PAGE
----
Today I am most pleased to welcome to my blog the multi-talented and extremely capable Erin SweetAl-Mehairi. Erin has always been the first out of the gate to help me, another writer, whenever I’ve asked. She has reviewed my books, done interviews with me and used her multitude of talents for my advancement over and over. For a list of those talents just take a look at her email signature:
Erin Sweet Al-Mehairi, B.A. English, Journalism, History
Publicist, Editor, Writer, Journalist,
PR and Marketing Professional Addison’s Compass Public Relations, Owner
Hook of a Book Media and Publicity, Owner
Sinister Grin Press, Marketing and Publicity
Bloodshot Books, Marketing and Publicity
DarkFuse, Advertising and Publicity
Co-Host and #MarketingMorsels Director –
The Mando Method Podcast on Project Entertainment Network! Download each Wednesday!
Offering freelance editing, publicity services, and marketing consultation! Over 20 years of experience in editing, PR/media, publicity, professional writing, advertising, marketing
Yup! That list is at the bottom of each and every one of her emails to me. And she has one of the most pleasant personalities I’ve ever encountered. Thanks so much, Erin, for joining me here today.
Erin is also a poet and a few months ago put out Breathe. Breathe., a collection of her poems. She says it has been so well received that a more formal edition is planned for the next few months. Meanwhile here is her guest post:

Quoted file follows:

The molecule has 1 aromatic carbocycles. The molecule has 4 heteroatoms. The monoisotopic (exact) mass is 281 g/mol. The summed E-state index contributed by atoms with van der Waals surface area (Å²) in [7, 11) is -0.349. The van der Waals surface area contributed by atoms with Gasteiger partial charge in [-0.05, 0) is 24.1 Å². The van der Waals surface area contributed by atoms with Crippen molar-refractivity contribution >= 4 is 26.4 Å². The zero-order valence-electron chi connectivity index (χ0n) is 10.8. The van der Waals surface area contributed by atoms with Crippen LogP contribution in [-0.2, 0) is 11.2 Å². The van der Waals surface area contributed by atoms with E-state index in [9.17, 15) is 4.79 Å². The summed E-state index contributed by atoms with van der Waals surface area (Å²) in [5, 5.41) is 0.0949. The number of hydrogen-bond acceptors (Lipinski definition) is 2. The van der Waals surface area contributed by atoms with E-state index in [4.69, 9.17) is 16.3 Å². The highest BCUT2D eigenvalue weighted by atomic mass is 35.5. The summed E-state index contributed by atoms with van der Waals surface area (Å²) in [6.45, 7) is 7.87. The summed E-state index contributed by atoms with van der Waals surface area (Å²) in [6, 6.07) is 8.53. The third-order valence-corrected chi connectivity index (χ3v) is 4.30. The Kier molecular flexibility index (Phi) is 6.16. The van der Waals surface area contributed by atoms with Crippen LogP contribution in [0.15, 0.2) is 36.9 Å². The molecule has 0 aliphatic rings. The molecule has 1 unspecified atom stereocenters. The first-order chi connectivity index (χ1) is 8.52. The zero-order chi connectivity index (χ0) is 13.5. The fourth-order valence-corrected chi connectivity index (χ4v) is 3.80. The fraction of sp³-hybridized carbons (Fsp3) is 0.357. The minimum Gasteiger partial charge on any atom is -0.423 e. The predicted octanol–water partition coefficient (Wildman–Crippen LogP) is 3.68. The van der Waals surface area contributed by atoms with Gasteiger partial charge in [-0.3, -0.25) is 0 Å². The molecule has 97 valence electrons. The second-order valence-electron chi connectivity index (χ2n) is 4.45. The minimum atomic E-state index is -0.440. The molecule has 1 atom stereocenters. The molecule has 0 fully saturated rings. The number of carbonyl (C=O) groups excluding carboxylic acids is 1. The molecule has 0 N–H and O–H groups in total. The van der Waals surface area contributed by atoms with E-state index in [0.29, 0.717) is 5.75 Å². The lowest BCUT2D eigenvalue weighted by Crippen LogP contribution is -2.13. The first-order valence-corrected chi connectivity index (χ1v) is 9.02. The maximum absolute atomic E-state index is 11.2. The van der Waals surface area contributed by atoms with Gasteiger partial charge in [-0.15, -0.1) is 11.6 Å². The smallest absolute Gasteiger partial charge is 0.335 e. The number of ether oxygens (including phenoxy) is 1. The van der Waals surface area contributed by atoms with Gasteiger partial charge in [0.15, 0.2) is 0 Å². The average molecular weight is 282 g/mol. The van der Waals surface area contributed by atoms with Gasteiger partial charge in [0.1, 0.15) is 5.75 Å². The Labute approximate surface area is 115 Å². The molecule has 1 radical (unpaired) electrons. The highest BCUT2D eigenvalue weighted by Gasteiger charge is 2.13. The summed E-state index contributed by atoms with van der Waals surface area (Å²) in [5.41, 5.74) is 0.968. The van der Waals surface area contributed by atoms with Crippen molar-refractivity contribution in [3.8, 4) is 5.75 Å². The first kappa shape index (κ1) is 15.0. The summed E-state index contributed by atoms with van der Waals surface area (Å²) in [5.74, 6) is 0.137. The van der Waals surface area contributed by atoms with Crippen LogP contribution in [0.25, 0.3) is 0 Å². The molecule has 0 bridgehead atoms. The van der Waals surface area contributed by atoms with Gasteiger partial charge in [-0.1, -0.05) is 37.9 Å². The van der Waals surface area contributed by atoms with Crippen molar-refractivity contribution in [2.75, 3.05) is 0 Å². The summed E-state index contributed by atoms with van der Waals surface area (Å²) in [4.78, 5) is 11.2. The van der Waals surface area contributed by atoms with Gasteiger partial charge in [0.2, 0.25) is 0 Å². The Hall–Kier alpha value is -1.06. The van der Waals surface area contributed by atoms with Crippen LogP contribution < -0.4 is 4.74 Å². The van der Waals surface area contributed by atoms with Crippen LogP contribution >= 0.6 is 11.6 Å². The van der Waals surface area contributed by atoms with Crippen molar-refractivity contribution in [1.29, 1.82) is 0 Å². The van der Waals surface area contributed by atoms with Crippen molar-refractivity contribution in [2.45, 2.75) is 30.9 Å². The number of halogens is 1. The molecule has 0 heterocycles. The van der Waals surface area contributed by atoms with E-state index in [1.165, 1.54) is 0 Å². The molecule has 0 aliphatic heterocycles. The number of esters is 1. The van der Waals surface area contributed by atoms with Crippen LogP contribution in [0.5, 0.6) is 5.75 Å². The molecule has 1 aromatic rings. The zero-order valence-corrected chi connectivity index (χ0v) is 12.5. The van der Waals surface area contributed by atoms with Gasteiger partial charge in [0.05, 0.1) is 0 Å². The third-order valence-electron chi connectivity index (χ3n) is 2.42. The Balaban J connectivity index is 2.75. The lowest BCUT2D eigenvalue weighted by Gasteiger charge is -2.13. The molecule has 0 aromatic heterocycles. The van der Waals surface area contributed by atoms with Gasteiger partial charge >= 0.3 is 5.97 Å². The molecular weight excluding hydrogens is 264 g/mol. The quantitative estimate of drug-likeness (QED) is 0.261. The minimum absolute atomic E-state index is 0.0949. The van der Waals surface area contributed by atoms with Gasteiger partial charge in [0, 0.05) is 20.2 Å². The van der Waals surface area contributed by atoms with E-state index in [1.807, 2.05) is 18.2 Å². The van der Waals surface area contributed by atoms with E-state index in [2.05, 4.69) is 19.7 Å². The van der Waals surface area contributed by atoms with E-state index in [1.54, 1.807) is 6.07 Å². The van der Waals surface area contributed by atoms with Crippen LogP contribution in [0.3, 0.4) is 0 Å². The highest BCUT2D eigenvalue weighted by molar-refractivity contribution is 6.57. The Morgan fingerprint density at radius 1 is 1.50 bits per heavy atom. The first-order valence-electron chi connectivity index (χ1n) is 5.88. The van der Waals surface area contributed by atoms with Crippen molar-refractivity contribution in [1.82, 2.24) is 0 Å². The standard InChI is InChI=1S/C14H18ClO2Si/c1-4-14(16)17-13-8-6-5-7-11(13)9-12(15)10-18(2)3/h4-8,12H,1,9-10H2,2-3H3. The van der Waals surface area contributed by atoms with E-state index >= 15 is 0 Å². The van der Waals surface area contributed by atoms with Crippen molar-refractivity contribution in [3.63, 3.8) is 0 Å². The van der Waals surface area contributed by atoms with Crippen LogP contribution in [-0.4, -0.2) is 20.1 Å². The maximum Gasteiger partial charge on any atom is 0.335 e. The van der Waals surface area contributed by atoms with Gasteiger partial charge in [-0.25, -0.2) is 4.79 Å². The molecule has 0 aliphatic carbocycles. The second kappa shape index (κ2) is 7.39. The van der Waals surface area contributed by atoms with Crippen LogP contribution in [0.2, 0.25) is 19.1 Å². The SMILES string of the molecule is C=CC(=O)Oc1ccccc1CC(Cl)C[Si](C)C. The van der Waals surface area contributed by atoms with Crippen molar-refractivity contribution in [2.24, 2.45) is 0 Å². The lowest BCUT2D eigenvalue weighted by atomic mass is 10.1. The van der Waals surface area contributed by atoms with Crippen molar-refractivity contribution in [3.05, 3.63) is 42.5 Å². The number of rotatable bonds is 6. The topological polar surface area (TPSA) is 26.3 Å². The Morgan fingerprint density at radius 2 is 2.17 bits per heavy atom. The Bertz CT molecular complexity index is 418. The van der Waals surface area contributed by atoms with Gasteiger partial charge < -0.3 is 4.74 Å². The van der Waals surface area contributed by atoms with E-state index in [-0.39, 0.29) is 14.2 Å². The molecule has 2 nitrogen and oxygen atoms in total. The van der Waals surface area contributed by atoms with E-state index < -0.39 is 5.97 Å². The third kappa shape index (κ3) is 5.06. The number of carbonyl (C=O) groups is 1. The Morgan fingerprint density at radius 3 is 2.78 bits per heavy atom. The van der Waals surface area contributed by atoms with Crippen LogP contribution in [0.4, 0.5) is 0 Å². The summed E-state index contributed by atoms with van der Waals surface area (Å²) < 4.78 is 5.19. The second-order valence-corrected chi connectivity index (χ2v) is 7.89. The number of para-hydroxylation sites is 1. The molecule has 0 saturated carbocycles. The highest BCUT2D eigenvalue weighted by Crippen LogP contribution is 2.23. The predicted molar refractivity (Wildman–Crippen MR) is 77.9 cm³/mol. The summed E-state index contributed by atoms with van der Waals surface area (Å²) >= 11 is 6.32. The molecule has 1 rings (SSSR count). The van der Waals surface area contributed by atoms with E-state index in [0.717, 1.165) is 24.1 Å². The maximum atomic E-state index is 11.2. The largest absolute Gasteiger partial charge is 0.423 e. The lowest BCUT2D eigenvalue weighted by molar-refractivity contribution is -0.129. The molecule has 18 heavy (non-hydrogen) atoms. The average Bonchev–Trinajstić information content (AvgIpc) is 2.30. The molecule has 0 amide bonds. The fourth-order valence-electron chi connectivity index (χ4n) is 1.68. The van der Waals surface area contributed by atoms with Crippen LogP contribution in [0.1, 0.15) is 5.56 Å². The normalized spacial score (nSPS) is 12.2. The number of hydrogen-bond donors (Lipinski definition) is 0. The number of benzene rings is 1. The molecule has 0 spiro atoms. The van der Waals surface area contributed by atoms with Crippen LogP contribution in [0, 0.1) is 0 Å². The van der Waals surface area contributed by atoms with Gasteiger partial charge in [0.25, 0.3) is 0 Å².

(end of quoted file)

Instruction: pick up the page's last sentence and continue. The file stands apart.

From the Nile to the Victorian Age: Writing History into Poetry
By Erin Sweet Al-Mehairi, author of BREATHE. BREATHE.
As a poet in the modern age, I often hear people dismiss poetry as a style of writing they don’t read, or stereotype it as mushy love musings, or even simply that they don’t understand it. I’m glad that readers have thought enough of me as a person and writer to at least tell me they will attempt to read mine, but what I long for is that they will come away with a better appreciation of what poetry can be, which urges them to think outside their box (and that readers who don’t know me will be swayed to pick it up and appreciate it). I can understand the apprehension about some of the poetry that’s out there today. I, too, have a hard time understanding the structure, the meanings, and the feel of some of the mainstream thoughts which seem a little bit of a re-working of older quotations. However, what I’ve tried to do with my own writing is just to put the emotions and feelings I have (stemming from my life experiences) down on the page, or write about what I have been inspired by, to channel the images in my mind to paper. The effect that they would hopefully have on readers is that they’d at least be able to capture the images in their mind too. You know when you read a book and it’s so good you feel as if you’ve watched a movie? That’s what I hope to do through my poetry as well, to create snippets and scenes for readers that are highly visual, and in some cases, visceral.
Recently I had a limited edition poetry and short fiction chapbook published by Unnerving Magazine, a print and online magazine that also publishes a select amount of standalone collections, novellas, and novels. Called BREATHE. BREATHE., it encompasses two sections of poetry—one about breathing through pain; the pain of spousal abuse, rape, illness, anxiety, and more darkness of the human race, and the second, about breathing through fear; the fears that we house from childhood, in our lives, in our blackest nightmares, monsters, serial killers, etc. The two short stories are dark fiction as well, one based on the mire of human nature, which I penned after being inspired by Crayola discontinuing their dandelion yellow crayon, and the other, a story spawned after I had been reading about an Egyptian goddess named Anuket, which I coupled with a recurring nightmare I had in my childhood of being drowned.